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Let’s all do our part to keep guns out of the hands of children | READER COMMENTARY

A gun safe with a photo of Ethan Song sits in the front row during the signing of Ethan's Law at the Guilford Fire Department in Guilford, Conn. last year. The statewide Ethan's Law mandated safe storage of firearms in houses with children. DANIEL SHULAR | dshular@courant.com
A gun safe with a photo of Ethan Song sits in the front row during the signing of Ethan's Law at the Guilford Fire Department in Guilford, Conn. last year. The statewide Ethan's Law mandated safe storage of firearms in houses with children. DANIEL SHULAR | dshular@courant.com (Daniel Shular / Hartford Courant)

I was gratified and happy to read the commentary by Katherine Hoops and Cassandra Crisfasi regarding safe gun storage (“Safe gun storage is crucial as children are at home during the pandemic,” June 15). I have been privileged to work with Ms. Hoops to promote this important message to parents and caregivers as the Be SMART lead for Howard County along with Kim Davis, the Be SMART lead for Baltimore.

An estimated 4.6 million children in the U.S. live in a household with at least one gun that is stored loaded and unlocked. With the recent increase in gun purchases here in Maryland and around the country since the inception of the COVID-19 pandemic, that number has likely grown substantially. It’s up to as adults to make sure guns are securely stored so that curious children and vulnerable teens cannot get hold of them while home from school.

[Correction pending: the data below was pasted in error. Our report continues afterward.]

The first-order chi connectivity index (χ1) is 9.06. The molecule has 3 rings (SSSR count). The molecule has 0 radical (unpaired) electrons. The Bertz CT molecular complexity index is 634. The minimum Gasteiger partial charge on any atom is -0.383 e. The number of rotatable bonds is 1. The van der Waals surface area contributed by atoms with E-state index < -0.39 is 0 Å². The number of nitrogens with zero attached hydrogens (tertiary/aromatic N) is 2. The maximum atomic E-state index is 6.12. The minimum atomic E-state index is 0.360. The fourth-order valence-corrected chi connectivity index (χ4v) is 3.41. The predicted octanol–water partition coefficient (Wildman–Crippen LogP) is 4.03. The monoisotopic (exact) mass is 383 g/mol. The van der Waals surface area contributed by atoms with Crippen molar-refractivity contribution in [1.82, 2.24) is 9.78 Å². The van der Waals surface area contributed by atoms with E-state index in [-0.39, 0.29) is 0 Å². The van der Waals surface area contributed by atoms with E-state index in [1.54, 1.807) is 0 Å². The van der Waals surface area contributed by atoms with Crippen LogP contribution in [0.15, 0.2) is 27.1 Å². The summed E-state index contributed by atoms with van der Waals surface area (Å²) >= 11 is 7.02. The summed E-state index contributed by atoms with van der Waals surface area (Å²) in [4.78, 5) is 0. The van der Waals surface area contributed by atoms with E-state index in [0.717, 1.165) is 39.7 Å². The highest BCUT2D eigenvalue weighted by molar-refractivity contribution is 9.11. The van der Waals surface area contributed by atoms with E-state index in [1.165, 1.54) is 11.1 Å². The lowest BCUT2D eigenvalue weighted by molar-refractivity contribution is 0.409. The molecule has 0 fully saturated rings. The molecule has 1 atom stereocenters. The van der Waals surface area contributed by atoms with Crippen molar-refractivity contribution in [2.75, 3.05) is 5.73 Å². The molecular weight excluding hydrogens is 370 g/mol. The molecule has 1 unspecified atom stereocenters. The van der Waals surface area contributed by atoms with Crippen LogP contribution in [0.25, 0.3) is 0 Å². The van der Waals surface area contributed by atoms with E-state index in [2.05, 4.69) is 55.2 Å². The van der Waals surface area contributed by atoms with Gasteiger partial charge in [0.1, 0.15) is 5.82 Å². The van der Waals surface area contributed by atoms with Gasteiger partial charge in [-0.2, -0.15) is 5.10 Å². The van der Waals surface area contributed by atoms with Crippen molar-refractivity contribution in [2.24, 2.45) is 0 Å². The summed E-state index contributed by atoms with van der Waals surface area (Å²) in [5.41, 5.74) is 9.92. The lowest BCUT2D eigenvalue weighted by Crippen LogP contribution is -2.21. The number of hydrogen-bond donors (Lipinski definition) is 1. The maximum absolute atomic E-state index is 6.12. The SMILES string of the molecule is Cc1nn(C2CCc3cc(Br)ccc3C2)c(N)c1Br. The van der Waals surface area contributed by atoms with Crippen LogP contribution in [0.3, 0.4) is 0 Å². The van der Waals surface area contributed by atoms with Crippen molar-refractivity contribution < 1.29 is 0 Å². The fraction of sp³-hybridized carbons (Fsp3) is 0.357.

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Parents have a lot to juggle as we deal with school closures and increased precautions around COVID-19 that affect us all. But we cannot wait for another completely preventable, unintentional shooting by a child or a teen dying by gun suicide to be a wake-up call. We all need to take action now. The Be SMART program works to keep unsecured guns out of the hands of children and teens. We encourage parents and caretakers to “Be SMART” and take these simple steps to help prevent unintentional shootings: Secure all guns in homes and vehicles, model responsible behavior around guns, ask about the presence of firearms in other homes your child visits, recognize the role of guns in suicide, and tell your peers to Be SMART.

Let’s all do our part to keep guns out of the hands of people who shouldn’t have them including our children and vulnerable populations. For more information about the Be SMART program, please visit www.besmartforkids.org.

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Lisa Siano, Columbia

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